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Charity Knitting as an Educational Tool: Knitted Uteri to Train Ethiopian Midwives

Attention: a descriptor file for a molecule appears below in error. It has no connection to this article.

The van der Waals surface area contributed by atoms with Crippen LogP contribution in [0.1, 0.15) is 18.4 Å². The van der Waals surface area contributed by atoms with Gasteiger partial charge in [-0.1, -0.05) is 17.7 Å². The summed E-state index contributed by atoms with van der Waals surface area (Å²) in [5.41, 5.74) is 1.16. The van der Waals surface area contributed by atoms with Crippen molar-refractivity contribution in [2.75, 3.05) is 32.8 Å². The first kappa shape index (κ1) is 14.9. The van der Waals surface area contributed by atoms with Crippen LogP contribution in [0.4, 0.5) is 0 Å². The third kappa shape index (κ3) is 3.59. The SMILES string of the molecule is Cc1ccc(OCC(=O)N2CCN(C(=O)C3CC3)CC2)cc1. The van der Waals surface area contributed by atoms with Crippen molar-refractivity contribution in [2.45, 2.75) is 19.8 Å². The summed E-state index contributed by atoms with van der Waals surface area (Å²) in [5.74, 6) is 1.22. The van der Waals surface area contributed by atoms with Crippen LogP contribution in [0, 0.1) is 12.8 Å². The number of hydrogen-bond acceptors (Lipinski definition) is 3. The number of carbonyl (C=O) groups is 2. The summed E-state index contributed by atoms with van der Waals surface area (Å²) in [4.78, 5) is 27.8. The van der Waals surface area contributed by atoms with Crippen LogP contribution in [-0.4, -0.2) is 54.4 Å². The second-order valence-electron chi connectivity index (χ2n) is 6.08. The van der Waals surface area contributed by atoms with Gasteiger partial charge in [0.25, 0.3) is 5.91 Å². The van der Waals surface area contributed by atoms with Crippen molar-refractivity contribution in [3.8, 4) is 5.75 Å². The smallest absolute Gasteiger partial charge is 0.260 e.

Charity knitting usually offers its benefits in practical and tangible ways: warming heads, hands, feet, and bodies through hats, mittens, socks, and blankets. But would you ever imagine charity knitting to offer its benefits in educational ways? Enter Midwives at Ethiopia. Run by six midwives from the United Kingdom, this charity seeks to help Ethiopian midwives by offering training and support. Trained midwives in this part of the world can play an enormous role in reducing infant mortality and maternal morbidity. So where does charity knitting come in? I’m glad you asked! Charity knitters can help by knitting a model of a uterus! Believe it or not, these models can actually help midwives learn how to manage emergencies during pregnancies, childbirth, and post-deliveries. And the more knitted uteri midwife trainers have, the more they can take to Ethiopia to share with midwives-in-training. Knit a Uterus, Save a Life Right now, you may be thinking, “Well this sounds very interesting, but how on earth do you knit a uterus model?” Fortunately, we have Heidi Macmillan, who has graciously shared a pattern for a knitted uterus with Knitting for Charity.org! The pattern is shown below. Materials needed: Double knitting wool (yarn), 3 oz. Set of 4 double-pointed needles, size 8 Small quantity of elastic thread Cast on 48 stitches 16 on each of 3 needles. Join. Knit 2, purl 2 until cuff measures two and a half inches. Continue in stockinette stitch with the following increases: Round 1: increase 1 stitch in every 6th stitch (56 stitches). Knit 7 rounds even. Round 8: increase 1 stitch every 7th stitch (64 stitches). Knit 7 more rounds even. Round 15: increase 1 stitch every 8th stitch (72 stitches). Knit 7 more rounds even. Round 22: increase 1 stitch every 9th stitch (80 stitches). Knit 7 more rounds even. Round 29: increase 1 stitch every 10th stitch (88 stitches). Knit 7 more rounds even. Round 36: increase 1 stitch every 11th stitch (96 stitches). Knit 7 more rounds even. Round 43: increase 1 stitch every 12th stitch (104 stitches). Knit even in stockinette stitch for another 25 rounds. Then, start the following decreases: Round 1: *knit 11 slip 1 knit 1, pass slip stitch over. Repeat from * to end of round. Round 2: *knit 10 slip 1 knit 1, pass slip stitch over. Repeat from * to end of round. Round 3: *knit 9 slip 1 knit 1, pass slip stitch over. Repeat from * to end of round. Round 4: *knit 8 slip 1 knit 1, pass slip stitch over. Repeat from * to end of round. Round 5: *knit 7 slip 1 knit 1, pass slip stitch over. Repeat from * to end of round. Round 6: *knit 6 slip 1 knit 1, pass slip stitch over. Repeat from * to end of round. Round 7: *knit 5 slip 1 knit 1, pass slip stitch over. Repeat from * to end of round. Round 8: *knit 4 slip 1 knit 1, pass slip stitch over. Repeat from * to end of round. Round 9: *knit 3 slip 1 knit 1, pass slip stitch over. Repeat from * to end of round. Round 10: *knit 2 slip 1 knit 1, pass slip stitch over. Repeat from * to end of round. Round 11: *knit 1 slip 1 knit 1, pass slip stitch over. Repeat from * to end of round. Round 12: *Slip 1 Knit 1. Repeat to end of round. Cut yarn. Draw the end through the remaining eight stitches and finish off. Thread a few strands of elastic thread around the top and bottom of the cuff. If you would like, you can send a round balloon and/or a 3½-inch plastic ball with your knitted uterus; these will allow midwives to demonstrate the shape and feel of a uterus following childbirth. It is not mandatory, however; they will be happy simply with the uterus model alone. Once you are ready, send an e-mail to midwifecharity@gmail.com to let them know you would like to send a knitted uterus; they can give you the information you need. What a great opportunity this is to save the lives of women and infants in Ethiopia! For more information about this amazing group, as well as a photo of a finished knitted uterus, visit their Facebook page. Just think, your charity knitting could be used to train midwives half a world away and save lives; what an exciting way to use your needles!